Then I heard the greatest of rewards from my teenage daughter’s mouth, “Hey Mom, can I join you on your next photo walk?”

She had been trapped, too. Online learning, random YouTube videos and watching The Office series in its entirety for the fifth time had taken up most of her days. Hungry for something new and either intrigued by my recent photos now serving as a revolving screensaver on our TV or tired of me asking if she wanted to walk, she spoke up. I was elated. I have a wonderful relationship with my 15 going on 16 year old…but she is 15 going on 16, and mother-daughter relationships at that juncture in life are challenging and tumultuous at best regardless of pasts. Add to that being stuck in a house 24/7 together, and bets are on as to how things will play out and who will survive. 

“Yes, of course,” was my immediate and enthusiastic answer. So, we walked. We also talked, which was somewhat rare, aside from the brief “what’s for dinner” or “where are my black leggings” conversations during the initial months of the pandemic. Together we explored – block by block, flower by flower, moment by moment. We added iPhone photography with various filters to our growing photo files. We ventured to our neighboring industrial “mini-city” where architectural offices, empty of the millennials now forced to work from home, sat amongst parks and water structures. We created games of finding nature’s palette one hue at a time, discovering a variety of subtle shades in the petals of flowers, the bark of trees, and the feathers of ducks. This added both variety and friendly competition to the mix. Our walks became an excursion. We looked forward to our mother-daughter expeditions brightening our days. We found an outlet, an activity, and a never-ending exploration of the world in which we lived but never really saw.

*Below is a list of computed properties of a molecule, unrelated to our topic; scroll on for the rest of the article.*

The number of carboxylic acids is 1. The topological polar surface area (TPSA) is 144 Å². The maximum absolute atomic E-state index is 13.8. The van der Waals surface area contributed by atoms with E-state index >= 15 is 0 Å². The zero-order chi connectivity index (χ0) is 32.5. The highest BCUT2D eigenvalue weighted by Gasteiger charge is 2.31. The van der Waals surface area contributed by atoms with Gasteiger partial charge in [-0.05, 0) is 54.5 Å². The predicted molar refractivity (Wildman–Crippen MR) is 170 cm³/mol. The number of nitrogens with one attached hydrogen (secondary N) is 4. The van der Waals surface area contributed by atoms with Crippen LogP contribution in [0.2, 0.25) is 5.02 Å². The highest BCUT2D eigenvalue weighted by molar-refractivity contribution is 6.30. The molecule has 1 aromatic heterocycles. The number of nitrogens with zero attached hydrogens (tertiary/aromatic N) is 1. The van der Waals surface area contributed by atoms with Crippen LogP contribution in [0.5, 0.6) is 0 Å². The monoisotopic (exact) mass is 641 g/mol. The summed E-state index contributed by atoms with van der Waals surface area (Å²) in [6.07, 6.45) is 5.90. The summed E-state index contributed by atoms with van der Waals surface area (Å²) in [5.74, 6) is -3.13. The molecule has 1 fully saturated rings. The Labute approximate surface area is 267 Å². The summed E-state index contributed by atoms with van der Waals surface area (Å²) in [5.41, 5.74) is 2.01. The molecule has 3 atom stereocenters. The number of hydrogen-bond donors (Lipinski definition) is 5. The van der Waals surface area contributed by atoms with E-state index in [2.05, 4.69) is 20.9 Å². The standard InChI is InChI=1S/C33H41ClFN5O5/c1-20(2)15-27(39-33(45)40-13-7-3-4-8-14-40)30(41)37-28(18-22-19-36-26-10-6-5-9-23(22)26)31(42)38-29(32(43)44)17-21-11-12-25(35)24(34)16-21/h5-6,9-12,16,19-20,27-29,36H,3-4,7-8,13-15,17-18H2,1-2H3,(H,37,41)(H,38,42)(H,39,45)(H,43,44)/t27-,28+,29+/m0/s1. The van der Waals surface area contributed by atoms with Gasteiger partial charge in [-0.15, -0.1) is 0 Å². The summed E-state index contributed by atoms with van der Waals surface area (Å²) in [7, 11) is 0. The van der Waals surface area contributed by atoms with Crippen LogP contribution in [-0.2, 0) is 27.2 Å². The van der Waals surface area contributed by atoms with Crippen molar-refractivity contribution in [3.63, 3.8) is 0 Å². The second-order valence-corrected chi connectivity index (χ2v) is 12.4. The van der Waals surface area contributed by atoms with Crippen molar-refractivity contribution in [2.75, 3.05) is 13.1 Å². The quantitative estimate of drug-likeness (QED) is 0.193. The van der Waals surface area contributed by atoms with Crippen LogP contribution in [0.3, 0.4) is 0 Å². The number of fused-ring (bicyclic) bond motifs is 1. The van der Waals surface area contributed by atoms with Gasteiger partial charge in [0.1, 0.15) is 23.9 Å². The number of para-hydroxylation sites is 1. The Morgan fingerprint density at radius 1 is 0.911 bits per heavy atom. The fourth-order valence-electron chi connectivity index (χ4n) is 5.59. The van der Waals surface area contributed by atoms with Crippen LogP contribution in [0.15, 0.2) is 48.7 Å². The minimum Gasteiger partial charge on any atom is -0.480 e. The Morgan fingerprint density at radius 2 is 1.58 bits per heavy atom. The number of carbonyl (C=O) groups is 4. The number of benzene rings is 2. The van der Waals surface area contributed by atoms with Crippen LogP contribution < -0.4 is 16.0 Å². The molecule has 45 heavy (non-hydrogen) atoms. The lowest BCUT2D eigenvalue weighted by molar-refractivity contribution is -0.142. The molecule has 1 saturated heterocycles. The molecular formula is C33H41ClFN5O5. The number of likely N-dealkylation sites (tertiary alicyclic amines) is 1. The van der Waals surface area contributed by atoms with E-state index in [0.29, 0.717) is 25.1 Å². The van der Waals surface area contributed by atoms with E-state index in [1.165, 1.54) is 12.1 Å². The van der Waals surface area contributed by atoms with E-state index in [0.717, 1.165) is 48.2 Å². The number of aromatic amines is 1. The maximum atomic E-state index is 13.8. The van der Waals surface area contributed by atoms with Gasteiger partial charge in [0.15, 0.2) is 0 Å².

Without the catalyst of being locked down during COVID, I wonder if I would have spent this much quality time with my daughter in the precious years left before she leaves for college.

Photo taken on one of Lori’s “photo walks”

Without the catalyst of being locked down during COVID, I wonder if I would have spent this much quality time with my daughter in the precious years left before she leaves for college. I also question whether she would have been as receptive to the idea. I do know we both cherish these times together and have vowed to continue our nature walks in the years to come.

My lifetime, like the span of this pandemic, won’t last forever. I acknowledge this and have learned from these trying times that life can change in an instant. I will often need to adapt. Adapting during this time has been a powerful reminder that finding shared joy sometimes requires little more than finding the time…and taking life by the moment. 


About the Writer

Lori LoCicero, Bucket Age 30, is the co-creator of The Death Deck and the author of Mind Savvy: The Art of Clear Thinking for Business Success. She’s also a creative storyteller who combines her personal stories of loss with her innate sense of humor to write about life and talk about death. You can find additional writings and ramblings by Lori at thedeathdeck.com and lorilocicero.com

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Gabrielle Jimenez
6 months ago

Lovely!

Barbara Epstein
Barbara Epstein
6 months ago

Thank you Lori!
This was so welcome and lovely.
It helped me with my own struggles.

Heather Rowland
Heather Rowland
6 months ago

Thank you! I can totally relate to having that extra time with your children. It’s the silver lining of this pandemic that has been so tragic for so many. Some of us needed this time to slow down in life. Enjoy~